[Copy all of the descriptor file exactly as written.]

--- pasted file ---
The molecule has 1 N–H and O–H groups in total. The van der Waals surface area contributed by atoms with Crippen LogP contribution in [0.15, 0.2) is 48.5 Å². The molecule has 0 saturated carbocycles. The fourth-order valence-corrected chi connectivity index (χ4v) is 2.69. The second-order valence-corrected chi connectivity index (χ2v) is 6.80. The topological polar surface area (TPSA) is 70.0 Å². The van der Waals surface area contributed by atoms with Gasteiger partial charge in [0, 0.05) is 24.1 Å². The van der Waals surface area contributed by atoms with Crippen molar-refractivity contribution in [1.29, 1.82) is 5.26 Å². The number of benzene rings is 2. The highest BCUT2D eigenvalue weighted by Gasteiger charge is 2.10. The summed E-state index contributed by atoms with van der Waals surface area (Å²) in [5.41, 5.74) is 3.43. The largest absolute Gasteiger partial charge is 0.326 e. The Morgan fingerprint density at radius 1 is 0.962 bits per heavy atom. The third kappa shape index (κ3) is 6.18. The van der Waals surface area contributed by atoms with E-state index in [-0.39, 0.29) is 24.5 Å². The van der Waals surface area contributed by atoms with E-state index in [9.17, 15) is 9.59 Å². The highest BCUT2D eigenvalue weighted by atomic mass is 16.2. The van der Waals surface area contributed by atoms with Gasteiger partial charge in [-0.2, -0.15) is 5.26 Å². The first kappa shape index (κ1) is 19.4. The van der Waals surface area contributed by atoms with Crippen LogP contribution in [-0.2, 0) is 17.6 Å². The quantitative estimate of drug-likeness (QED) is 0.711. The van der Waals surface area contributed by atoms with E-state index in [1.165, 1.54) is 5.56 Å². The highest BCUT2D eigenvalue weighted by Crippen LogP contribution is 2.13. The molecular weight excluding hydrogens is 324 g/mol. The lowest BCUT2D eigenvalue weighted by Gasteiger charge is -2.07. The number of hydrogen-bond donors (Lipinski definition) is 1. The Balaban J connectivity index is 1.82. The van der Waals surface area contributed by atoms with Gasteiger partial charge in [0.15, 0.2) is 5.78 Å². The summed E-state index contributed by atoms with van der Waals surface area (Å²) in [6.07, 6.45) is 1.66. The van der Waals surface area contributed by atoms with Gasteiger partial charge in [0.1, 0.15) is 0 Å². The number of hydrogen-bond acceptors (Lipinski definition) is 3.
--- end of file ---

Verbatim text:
The molecule has 1 N–H and O–H groups in total. The van der Waals surface area contributed by atoms with Crippen LogP contribution in [0.15, 0.2) is 48.5 Å². The molecule has 0 saturated carbocycles. The fourth-order valence-corrected chi connectivity index (χ4v) is 2.69. The second-order valence-corrected chi connectivity index (χ2v) is 6.80. The topological polar surface area (TPSA) is 70.0 Å². The van der Waals surface area contributed by atoms with Gasteiger partial charge in [0, 0.05) is 24.1 Å². The van der Waals surface area contributed by atoms with Crippen molar-refractivity contribution in [1.29, 1.82) is 5.26 Å². The number of benzene rings is 2. The highest BCUT2D eigenvalue weighted by Gasteiger charge is 2.10. The summed E-state index contributed by atoms with van der Waals surface area (Å²) in [5.41, 5.74) is 3.43. The largest absolute Gasteiger partial charge is 0.326 e. The Morgan fingerprint density at radius 1 is 0.962 bits per heavy atom. The third kappa shape index (κ3) is 6.18. The van der Waals surface area contributed by atoms with E-state index in [-0.39, 0.29) is 24.5 Å². The van der Waals surface area contributed by atoms with E-state index in [9.17, 15) is 9.59 Å². The highest BCUT2D eigenvalue weighted by atomic mass is 16.2. The van der Waals surface area contributed by atoms with Gasteiger partial charge in [-0.2, -0.15) is 5.26 Å². The first kappa shape index (κ1) is 19.4. The van der Waals surface area contributed by atoms with Crippen LogP contribution in [-0.2, 0) is 17.6 Å². The quantitative estimate of drug-likeness (QED) is 0.711. The van der Waals surface area contributed by atoms with E-state index in [1.165, 1.54) is 5.56 Å². The highest BCUT2D eigenvalue weighted by Crippen LogP contribution is 2.13. The molecular weight excluding hydrogens is 324 g/mol. The lowest BCUT2D eigenvalue weighted by Gasteiger charge is -2.07. The number of hydrogen-bond donors (Lipinski definition) is 1. The Balaban J connectivity index is 1.82. The van der Waals surface area contributed by atoms with Gasteiger partial charge in [0.15, 0.2) is 5.78 Å². The summed E-state index contributed by atoms with van der Waals surface area (Å²) in [6.07, 6.45) is 1.66. The van der Waals surface area contributed by atoms with Gasteiger partial charge in [0.1, 0.15) is 0 Å². The number of hydrogen-bond acceptors (Lipinski definition) is 3.